By Anne Krueger (*) - Argentina's President Mauricio Macri knew that he had inherited a sick economy when he took office in 2015, but failed to take his medicine. As a result, the country now has no choice but to face up to a period of painful structural adjustment.
Argentina's private-sector workers will see their wages topped off by 5,000 pesos (US$ 88) in a one-time non-taxable payment aimed at boosting their buying power amid surging inflation, the Production Ministry said on Monday.
Despite a history of many IMF rescue programs, Argentina once again faces a deepening financial crisis, raising questions about whether the Washington-based lender made a mistake in its dealings with Latin America's third largest economy.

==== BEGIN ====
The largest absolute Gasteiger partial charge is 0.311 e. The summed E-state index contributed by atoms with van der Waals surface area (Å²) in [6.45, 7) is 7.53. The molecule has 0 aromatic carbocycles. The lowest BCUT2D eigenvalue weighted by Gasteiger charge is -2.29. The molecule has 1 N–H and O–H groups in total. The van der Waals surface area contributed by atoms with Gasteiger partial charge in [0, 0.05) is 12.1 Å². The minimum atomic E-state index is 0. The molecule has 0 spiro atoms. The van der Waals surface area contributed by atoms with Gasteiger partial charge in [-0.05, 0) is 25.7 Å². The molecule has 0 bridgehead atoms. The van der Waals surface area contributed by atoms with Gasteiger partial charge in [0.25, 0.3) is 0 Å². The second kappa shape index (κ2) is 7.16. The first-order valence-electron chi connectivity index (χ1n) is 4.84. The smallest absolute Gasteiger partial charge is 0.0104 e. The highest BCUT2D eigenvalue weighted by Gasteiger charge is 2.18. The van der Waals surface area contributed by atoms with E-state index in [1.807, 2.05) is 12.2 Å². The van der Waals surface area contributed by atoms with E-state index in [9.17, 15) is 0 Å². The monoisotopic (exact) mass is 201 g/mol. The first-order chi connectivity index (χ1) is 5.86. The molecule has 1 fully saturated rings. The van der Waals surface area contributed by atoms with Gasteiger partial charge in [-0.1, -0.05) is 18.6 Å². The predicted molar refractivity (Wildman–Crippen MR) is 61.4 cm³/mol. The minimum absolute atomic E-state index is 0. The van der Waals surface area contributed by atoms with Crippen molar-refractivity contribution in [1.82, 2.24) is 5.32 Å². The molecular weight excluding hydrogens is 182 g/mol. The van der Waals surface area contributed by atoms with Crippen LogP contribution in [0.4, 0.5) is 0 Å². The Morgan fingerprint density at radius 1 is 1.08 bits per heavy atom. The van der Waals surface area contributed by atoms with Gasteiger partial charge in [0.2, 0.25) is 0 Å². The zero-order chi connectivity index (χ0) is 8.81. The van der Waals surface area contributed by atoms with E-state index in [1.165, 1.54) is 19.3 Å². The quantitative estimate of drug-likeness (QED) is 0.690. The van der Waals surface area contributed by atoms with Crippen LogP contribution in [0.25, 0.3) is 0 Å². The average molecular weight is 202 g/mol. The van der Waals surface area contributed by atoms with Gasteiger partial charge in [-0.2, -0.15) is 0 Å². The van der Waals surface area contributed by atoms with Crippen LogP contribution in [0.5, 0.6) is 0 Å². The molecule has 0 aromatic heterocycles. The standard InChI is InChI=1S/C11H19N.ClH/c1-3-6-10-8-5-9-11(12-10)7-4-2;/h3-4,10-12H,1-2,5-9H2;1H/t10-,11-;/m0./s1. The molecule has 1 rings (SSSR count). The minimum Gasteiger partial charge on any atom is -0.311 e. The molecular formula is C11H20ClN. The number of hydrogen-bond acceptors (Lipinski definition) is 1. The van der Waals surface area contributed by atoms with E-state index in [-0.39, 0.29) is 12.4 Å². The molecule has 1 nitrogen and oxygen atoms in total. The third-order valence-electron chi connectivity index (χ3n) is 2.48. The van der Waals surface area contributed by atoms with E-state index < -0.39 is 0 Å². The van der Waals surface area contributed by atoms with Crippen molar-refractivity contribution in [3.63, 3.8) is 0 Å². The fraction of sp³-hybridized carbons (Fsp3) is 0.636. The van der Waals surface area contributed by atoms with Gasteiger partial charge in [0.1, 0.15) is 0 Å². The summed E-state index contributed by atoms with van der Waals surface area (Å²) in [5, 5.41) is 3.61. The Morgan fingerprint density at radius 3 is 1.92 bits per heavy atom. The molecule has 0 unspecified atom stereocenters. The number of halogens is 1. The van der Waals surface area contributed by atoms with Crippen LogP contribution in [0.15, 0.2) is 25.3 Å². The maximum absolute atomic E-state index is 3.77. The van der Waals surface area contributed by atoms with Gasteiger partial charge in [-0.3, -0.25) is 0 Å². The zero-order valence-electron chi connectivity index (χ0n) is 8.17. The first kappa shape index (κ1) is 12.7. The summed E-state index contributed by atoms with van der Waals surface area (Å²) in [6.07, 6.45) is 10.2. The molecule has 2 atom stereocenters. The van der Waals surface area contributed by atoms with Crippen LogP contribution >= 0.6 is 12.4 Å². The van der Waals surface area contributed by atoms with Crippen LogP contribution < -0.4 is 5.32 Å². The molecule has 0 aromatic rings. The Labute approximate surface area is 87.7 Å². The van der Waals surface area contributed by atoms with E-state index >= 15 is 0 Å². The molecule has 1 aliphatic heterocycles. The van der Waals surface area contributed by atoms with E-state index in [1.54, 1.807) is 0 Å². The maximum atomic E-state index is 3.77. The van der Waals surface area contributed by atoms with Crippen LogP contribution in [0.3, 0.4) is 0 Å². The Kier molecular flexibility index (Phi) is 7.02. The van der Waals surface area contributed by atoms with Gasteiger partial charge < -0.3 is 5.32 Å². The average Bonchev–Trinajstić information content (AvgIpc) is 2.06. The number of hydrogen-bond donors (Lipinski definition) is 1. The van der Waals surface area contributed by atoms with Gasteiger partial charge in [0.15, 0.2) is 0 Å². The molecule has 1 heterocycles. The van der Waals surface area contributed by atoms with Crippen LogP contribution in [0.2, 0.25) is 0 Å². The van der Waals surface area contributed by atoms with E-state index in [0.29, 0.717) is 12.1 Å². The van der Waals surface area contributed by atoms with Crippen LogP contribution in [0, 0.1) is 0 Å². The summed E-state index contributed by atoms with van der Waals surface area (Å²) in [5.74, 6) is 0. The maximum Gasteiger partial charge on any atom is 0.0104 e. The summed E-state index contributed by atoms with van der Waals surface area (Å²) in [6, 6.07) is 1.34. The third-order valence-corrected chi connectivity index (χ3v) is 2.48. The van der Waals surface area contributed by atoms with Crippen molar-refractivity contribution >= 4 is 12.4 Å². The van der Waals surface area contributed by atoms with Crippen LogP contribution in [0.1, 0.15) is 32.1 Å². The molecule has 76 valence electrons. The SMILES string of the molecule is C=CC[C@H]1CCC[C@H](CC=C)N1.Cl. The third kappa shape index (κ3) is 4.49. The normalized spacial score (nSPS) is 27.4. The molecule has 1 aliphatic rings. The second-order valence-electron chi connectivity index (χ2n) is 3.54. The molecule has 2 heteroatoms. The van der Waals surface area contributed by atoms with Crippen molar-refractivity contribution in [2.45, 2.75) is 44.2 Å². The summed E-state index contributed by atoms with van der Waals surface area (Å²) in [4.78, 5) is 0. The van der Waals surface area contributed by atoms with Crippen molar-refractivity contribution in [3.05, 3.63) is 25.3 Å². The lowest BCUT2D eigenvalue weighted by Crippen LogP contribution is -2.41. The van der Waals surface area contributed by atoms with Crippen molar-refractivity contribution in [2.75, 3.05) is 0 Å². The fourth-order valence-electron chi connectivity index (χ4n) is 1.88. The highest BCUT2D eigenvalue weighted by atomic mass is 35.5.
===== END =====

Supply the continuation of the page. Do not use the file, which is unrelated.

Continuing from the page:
Argentina released April inflation numbers on Wednesday, with the monthly price rise easing to 3.4% - high by international standards, but below market expectations and reversing an acceleration trend that began in January.
The Argentine Peso plummeted 15.6% to a new record on Thursday, and ended trading at 39.87 after having reached almost 42 Pesos to the US dollar in mid afternoon. This follows on the Wednesday which also witnessed the Argentine currency slide 7% to the greenback.
Argentina has much in common with yesterday's emerging markets, but little in common with today's